How to Teach Your kids to Stand Up for What They Believe In

3 minute read

We celebrate Black History Month in February.

But history doesn’t just happen in the distant past. A powerful chapter in civil rights is unfolding at this moment.

So how can parents start good conversations with kids on the protests they see in the news?

Even in elementary school, says Patrisse Marie Cullors-Brignac, cofounder of #blacklivesmatter and director of Truth and Reinvestment at the Ella Baker Center for Human Rights, kids understand social ills. In fact, she believes, “as children we see them them the most.” And for many kids, it’s personal: Cullors-Brignac recalls being called a racial slur when she was only eight. “I remember how devastated I felt,” she says. “I couldn’t understand why it hurt so badly.” And since kids don’t always understand what they’re feeling, she says, “it’s important they get the opportunity to explore these issues with a parent or guardian.”

No child is too young to see injustice, or suffer from it. But even young children can do something about it, says Cullors-Brignac. “We have so many children who are actively engaged, not just going with parents, but speaking out in their classrooms, calling out inequalities where they see it, creating little after school clubs where they talk about what they see.” Parents can encourage their kids to speak up for what they believe, Cullors-Brignac says, by asking them “what they feel most concerned about”—and then providing them with resources and connections to get involved.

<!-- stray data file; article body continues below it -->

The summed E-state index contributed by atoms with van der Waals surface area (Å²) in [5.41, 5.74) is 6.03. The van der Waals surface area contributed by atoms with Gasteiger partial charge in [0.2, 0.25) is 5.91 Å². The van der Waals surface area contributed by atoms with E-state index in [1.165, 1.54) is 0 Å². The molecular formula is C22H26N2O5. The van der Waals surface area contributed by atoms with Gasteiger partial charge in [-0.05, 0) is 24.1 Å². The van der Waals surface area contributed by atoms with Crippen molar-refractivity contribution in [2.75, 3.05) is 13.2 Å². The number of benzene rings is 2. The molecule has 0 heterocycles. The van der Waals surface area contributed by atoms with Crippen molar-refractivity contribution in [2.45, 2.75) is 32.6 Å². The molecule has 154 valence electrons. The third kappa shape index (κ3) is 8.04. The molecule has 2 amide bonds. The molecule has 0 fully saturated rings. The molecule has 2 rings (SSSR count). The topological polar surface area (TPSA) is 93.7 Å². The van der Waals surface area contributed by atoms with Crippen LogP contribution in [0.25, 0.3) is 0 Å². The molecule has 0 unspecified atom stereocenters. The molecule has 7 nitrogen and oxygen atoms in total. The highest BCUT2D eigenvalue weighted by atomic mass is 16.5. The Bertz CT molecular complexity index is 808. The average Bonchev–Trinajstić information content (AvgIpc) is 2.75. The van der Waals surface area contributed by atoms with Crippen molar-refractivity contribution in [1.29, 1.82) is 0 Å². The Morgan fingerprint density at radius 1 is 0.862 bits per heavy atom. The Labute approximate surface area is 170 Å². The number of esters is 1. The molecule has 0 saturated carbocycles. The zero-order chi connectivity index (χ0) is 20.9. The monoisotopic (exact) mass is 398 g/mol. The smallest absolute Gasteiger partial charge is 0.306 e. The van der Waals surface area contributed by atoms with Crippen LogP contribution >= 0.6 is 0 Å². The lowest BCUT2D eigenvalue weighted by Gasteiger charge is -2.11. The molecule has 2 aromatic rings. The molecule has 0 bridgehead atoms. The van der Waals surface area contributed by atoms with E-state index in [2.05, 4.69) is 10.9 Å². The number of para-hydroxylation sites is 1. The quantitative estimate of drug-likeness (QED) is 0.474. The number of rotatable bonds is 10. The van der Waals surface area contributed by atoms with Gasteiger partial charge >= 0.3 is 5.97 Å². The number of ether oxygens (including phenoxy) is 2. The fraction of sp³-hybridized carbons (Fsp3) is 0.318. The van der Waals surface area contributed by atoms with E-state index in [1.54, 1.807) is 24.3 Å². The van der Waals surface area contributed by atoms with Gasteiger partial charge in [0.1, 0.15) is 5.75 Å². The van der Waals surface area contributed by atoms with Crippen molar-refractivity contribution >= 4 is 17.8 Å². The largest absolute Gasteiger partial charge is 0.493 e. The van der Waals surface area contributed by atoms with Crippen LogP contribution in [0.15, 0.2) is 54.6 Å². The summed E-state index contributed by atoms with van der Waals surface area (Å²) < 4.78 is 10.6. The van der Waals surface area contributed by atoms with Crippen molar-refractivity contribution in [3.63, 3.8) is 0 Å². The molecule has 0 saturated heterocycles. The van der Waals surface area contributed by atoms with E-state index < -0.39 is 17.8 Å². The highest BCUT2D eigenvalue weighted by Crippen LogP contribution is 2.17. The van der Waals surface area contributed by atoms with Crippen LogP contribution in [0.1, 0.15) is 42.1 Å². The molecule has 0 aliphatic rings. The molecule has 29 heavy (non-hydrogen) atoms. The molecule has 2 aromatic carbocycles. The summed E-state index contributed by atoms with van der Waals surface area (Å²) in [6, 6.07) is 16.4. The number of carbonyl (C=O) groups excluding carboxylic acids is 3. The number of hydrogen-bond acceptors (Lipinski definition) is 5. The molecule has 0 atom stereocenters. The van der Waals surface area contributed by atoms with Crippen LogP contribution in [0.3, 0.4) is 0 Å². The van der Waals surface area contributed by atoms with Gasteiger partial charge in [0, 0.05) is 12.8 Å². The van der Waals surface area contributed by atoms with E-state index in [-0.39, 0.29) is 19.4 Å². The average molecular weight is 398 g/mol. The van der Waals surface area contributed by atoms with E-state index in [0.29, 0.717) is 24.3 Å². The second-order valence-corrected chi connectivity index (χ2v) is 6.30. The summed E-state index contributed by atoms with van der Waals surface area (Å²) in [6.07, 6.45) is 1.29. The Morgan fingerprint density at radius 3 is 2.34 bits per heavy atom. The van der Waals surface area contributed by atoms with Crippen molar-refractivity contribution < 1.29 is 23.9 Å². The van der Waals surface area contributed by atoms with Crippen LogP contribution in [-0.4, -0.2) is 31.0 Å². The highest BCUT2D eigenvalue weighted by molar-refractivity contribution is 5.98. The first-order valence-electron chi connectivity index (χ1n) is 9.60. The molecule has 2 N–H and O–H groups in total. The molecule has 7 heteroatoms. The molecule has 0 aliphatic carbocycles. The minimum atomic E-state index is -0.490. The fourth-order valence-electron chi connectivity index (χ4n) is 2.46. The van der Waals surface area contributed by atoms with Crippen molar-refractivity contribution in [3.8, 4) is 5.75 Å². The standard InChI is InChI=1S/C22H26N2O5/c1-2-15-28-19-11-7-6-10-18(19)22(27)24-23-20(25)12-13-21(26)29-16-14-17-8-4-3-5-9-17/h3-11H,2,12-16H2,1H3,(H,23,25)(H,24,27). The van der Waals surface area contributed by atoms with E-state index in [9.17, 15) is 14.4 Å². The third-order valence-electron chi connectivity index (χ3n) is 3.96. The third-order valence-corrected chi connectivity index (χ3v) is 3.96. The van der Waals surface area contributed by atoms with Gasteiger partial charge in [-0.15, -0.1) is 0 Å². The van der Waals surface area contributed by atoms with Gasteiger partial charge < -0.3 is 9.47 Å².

As kids get into middle school, they may not be as willing to talk about themselves. So Kenneth Braswell, Executive Director of Fathers Incorporated and author of Daddy, There’s a Noise Outside, a book he wrote in response to his young son’s questions about recent protests, says that it’s a good time to ask kids about their thoughts on current events that bring up questions of justice. And, Braswell says, to ask them what their friends think—and their opinion of that. “We think our kids are not having these conversations,” he says. “They are having them, but they’re having them in their own context.”

By high school, Braswell says, kids are old enough to consider a broader definition of protest. “Marching in the street, blocking the highway, that’s one form,” Braswell says. But there’s also “signing a petition, writing a letter, writing an editorial, volunteering in your community, helping an organization you that you feel strongly about with respect to issues.” Parents can help kids get engaged, says Braswell, by encouraging them to ask themselves, “What can I do?”

“The best way to protest something I don’t like,” Braswell says, “is to do something about it.”

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